With permafrost degrading at an alarming rate, the report points out that around half of the world’s soil organic carbon is stored in permanently frozen peat. As peatland sites thaw they release greenhouse gases like CO2 and methane, which in turn only further exacerbate climate change. The authors therefore believe permafrost to be a potential “tipping element” for the greenhouse effect.
The danger of a maladaptation lies wherever local adaptive measures bring short-term improvements but worsen the situation long term, according to the report. As an example the authors cite the Coastal Climate-Resilient Infrastructure Project in Bangladesh aimed at protecting portions of the country from the rising sea level. Although there are already clear signs that these areas will be under water in the year 2050, such measures encourage people to migrate to these regions.
Australia to reach Paris Agreement climate goals earlier than expected
Australia is set to reach the goals for 2030 set under the Paris Climate Agreement as early as in 2025. This was the finding of a recent study published by the Australian National University in Canberra. The conclusion was drawn from the country’s proliferation of renewable energy. According to the study, Australia will be in a position in 2024 to cover around 50 percent of its electricity demand through renewable energy sources. In 2019 roughly 250 watts per capita in additional, renewable energy is to be installed. The most recent upgrade in Germany amounted to 100 watts, whereby the EU average lies at not even half of this figure.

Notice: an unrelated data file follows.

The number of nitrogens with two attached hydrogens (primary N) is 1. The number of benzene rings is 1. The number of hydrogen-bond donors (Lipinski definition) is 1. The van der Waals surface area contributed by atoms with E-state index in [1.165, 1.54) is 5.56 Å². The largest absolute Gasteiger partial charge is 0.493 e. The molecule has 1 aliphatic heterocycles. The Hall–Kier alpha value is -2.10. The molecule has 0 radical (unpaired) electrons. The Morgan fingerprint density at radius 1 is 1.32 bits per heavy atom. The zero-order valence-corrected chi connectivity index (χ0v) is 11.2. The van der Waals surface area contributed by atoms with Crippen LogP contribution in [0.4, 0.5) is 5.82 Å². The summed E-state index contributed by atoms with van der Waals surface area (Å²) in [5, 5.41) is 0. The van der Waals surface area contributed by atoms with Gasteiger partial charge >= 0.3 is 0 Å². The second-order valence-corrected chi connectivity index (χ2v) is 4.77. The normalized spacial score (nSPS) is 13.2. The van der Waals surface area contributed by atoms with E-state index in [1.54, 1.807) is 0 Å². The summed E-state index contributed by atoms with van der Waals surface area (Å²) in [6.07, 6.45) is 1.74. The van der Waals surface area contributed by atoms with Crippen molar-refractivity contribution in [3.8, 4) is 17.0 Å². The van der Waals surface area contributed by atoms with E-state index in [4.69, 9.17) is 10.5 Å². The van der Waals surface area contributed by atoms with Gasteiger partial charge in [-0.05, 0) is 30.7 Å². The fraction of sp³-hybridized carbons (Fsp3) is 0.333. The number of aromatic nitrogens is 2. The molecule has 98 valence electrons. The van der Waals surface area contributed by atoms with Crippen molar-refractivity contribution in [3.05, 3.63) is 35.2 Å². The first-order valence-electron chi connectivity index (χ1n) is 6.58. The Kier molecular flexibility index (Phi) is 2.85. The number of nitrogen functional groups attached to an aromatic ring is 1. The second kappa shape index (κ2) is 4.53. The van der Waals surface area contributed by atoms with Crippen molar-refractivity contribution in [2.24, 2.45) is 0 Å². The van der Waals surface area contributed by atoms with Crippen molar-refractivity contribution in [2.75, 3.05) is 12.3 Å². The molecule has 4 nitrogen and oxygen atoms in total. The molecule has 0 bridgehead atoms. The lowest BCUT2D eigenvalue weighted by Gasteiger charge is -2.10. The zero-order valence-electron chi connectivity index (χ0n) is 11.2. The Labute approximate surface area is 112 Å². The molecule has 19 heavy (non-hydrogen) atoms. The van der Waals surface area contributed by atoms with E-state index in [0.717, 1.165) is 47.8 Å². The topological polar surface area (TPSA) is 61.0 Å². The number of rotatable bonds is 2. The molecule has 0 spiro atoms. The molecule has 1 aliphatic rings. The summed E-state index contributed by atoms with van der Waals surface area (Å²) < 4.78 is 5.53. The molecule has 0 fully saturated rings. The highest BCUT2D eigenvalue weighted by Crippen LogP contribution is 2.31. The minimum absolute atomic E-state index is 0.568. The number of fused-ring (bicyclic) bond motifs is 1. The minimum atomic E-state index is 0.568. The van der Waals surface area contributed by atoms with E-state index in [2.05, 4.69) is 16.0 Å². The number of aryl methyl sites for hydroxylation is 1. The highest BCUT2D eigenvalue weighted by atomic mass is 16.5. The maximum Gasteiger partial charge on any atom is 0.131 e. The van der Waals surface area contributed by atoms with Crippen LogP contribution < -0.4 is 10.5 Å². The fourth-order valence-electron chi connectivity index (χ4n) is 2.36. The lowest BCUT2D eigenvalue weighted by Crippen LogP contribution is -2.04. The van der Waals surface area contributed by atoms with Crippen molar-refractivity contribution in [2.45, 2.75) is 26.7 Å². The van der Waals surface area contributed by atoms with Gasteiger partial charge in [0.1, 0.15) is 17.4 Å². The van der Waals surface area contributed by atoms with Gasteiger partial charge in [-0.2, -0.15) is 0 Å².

A recent study by the Organisation for Economic Co-operation and Development, or OECD, purports that Australia is still relying heavily on coal. At present, approximately 63 percent of its electricity demand is covered through coal.
2015 to 2018 hottest years on record
The past four years were the hottest since global weather data began to be recorded, according to the UN. In a new analysis the World Meteorological Organization, or WMO, refers to a “clear sign of continuing long-term climate change”. It cites 2018 as the fourth-warmest year on record, with a global mean temperature of one degree Celsius above the pre-industrial average (from 1850 to 1900). The 20 hottest years on record all took place within the last 22 years, the WMO has furthermore stated. Europe especially was affected by the higher-than-average temperatures. “The long-term temperature trend is far more important than the ranking of individual years, and that trend is an upward one”, said WMO Secretary-General Petteri Taalas. And if this trend continues, he added, the global average temperature could rise three to five degrees by the end of the century. Taalas warned that “we are the first generation to fully understand climate change and the last generation to be able to do something about it”.
Energy consumption in the EU up again
Energy consumption in the EU went up for the third year in a row in 2017. At 1,561 Mtoe (tonne of oil equivalent, in millions), primary energy consumption stood at 1 percent above that of the previous year. This means that the distance to the EU’s energy-efficiency finish line for 2020 has grown longer again. The EU is namely looking to cut primary energy consumption down to 1,483 Mtoe by 2020. In 2014 the EU member states managed to get tantalisingly close to this goal. Since then, however, consumption has been on the rise again.
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Green bonds: next boost ahead
BayernLB expects somewhere between EUR 175bn and 185bn in new green bond issues for 2019 – 5 to 10 percent more than in 2018. Given the still-low amount of maturities in this relatively young market, the net issuance volume should be very high. The rather subdued activity among traditionally active issuers, particularly development banks, supranationals and other sovereign-like institutions, is now being taken up by new issuers, especially in the corporate and banking sectors.